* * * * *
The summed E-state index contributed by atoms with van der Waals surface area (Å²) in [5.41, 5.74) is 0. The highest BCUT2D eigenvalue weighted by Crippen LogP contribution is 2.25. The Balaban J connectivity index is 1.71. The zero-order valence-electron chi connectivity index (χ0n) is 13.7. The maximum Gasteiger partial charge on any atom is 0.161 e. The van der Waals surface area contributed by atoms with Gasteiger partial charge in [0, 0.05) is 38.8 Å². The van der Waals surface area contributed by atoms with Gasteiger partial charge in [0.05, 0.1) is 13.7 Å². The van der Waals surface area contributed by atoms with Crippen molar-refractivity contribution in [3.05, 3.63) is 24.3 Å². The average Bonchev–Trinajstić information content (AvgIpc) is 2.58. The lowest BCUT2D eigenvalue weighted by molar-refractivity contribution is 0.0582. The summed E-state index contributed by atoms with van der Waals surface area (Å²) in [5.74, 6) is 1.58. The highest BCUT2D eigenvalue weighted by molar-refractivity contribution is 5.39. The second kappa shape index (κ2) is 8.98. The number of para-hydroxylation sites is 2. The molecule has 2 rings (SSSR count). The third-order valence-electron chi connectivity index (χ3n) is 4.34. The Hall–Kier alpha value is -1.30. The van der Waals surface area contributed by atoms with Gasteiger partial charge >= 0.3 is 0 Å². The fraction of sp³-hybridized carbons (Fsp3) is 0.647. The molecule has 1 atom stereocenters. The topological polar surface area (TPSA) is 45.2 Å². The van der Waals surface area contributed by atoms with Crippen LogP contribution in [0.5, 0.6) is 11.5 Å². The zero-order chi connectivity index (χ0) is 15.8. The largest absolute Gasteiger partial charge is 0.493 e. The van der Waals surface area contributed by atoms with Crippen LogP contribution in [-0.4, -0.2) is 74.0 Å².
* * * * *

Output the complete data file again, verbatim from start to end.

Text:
The summed E-state index contributed by atoms with van der Waals surface area (Å²) in [5.41, 5.74) is 0. The highest BCUT2D eigenvalue weighted by Crippen LogP contribution is 2.25. The Balaban J connectivity index is 1.71. The zero-order valence-electron chi connectivity index (χ0n) is 13.7. The maximum Gasteiger partial charge on any atom is 0.161 e. The van der Waals surface area contributed by atoms with Gasteiger partial charge in [0, 0.05) is 38.8 Å². The van der Waals surface area contributed by atoms with Gasteiger partial charge in [0.05, 0.1) is 13.7 Å². The van der Waals surface area contributed by atoms with Crippen molar-refractivity contribution in [3.05, 3.63) is 24.3 Å². The average Bonchev–Trinajstić information content (AvgIpc) is 2.58. The lowest BCUT2D eigenvalue weighted by molar-refractivity contribution is 0.0582. The summed E-state index contributed by atoms with van der Waals surface area (Å²) in [5.74, 6) is 1.58. The highest BCUT2D eigenvalue weighted by molar-refractivity contribution is 5.39. The second kappa shape index (κ2) is 8.98. The number of para-hydroxylation sites is 2. The molecule has 2 rings (SSSR count). The third-order valence-electron chi connectivity index (χ3n) is 4.34. The Hall–Kier alpha value is -1.30. The van der Waals surface area contributed by atoms with Gasteiger partial charge >= 0.3 is 0 Å². The fraction of sp³-hybridized carbons (Fsp3) is 0.647. The molecule has 1 atom stereocenters. The topological polar surface area (TPSA) is 45.2 Å². The van der Waals surface area contributed by atoms with Crippen LogP contribution in [0.5, 0.6) is 11.5 Å². The zero-order chi connectivity index (χ0) is 15.8. The largest absolute Gasteiger partial charge is 0.493 e. The van der Waals surface area contributed by atoms with Crippen LogP contribution in [-0.4, -0.2) is 74.0 Å².